Kate Chisholm

Limited vision

It must be a fix, surely? The list of tunes voted online ‘by the nation’ as the eight favourite ‘discs’ we would like to be marooned with on a desert island is the dullest, most unoriginal, least controversial combination we listeners could possibly have come up with.

It must be a fix, surely? The list of tunes voted online ‘by the nation’ as the eight favourite ‘discs’ we would like to be marooned with on a desert island is the dullest, most unoriginal, least controversial combination we listeners could possibly have come up with.

It must be a fix, surely? The list of tunes voted online ‘by the nation’ as the eight favourite ‘discs’ we would like to be marooned with on a desert island is the dullest, most unoriginal, least controversial combination we listeners could possibly have come up with. The organisers of the poll as they studied its results must have been rueing the meeting when they came up with the idea of turning Desert Island Discs into an internet quiz. If the list is a reflection of Radio 4’s listener profile, then it’s scarcely changed since DID began 60 years ago. Put it another way and it’s a salutary revelation of just how limited the reach of Radio 4 across the country really is.

Vaughan Williams comes out top of the poll with his ‘The Lark Ascending’. It’s a beautiful tune, haunting, pastoral, poignant, but headily nostalgic and quintessentially belonging to the home counties, not even to Britain as a whole. Elgar is voted on twice (for Nimrod and for the Cello Concerto), followed by Holst (The Planets) and Handel (German originally, but claimed by the English as their own), with a touch of Beethoven (the ‘Ode to Joy’). Queen’s ‘Bohemian Rhapsody’ and a Pink Floyd number I’d never even heard of, ‘Comfortably Numb’, are the ‘rock’ representatives — classic midlife-crisis choices by suit-and-tie representatives of the middle classes. Where are the ‘foreign’ composers? The bands from Jamaica or Jakarta? The sense of danger, of risk, of stretching the imagination to take in all those World Music artists we are now supposed to be so closely acquainted with?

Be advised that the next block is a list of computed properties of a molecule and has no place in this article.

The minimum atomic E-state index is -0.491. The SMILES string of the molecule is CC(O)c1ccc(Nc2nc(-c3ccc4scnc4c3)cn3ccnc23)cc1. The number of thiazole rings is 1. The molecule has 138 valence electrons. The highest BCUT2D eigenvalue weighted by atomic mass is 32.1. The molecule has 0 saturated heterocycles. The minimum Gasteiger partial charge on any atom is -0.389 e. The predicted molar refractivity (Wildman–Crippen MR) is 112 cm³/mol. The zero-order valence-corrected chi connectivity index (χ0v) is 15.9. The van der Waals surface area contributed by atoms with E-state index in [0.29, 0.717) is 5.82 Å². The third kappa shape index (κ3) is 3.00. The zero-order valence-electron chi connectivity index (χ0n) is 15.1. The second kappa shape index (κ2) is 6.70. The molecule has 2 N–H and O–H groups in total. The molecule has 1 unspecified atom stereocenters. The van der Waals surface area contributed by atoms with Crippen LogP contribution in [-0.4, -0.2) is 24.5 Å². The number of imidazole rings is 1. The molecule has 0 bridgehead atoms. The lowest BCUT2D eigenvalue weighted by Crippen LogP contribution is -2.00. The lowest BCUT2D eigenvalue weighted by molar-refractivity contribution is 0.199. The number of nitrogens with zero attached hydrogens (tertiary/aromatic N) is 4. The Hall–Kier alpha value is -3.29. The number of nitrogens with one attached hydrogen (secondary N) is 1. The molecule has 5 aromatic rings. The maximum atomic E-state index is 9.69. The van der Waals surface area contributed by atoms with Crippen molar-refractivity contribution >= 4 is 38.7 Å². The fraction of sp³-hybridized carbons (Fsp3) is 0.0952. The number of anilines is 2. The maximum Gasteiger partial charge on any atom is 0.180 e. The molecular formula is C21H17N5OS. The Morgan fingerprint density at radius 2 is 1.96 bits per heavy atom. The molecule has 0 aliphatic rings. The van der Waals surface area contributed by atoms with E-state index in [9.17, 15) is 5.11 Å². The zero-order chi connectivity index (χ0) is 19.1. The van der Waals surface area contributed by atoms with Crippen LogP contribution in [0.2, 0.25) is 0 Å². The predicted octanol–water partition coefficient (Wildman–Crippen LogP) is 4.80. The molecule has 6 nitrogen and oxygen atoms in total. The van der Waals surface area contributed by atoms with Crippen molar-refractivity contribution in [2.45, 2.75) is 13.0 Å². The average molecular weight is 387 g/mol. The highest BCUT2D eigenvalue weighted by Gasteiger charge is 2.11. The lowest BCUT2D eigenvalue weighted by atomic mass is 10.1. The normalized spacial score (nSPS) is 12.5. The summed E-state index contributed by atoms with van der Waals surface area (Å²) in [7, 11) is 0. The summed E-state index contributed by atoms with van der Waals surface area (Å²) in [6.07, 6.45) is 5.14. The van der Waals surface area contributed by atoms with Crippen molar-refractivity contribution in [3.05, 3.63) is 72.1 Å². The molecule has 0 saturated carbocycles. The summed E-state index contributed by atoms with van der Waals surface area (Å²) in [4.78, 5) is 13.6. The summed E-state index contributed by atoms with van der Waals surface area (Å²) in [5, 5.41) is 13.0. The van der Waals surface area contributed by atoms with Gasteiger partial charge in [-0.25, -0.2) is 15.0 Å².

This poll could be the death-knell of DID; a sign that its days are numbered.

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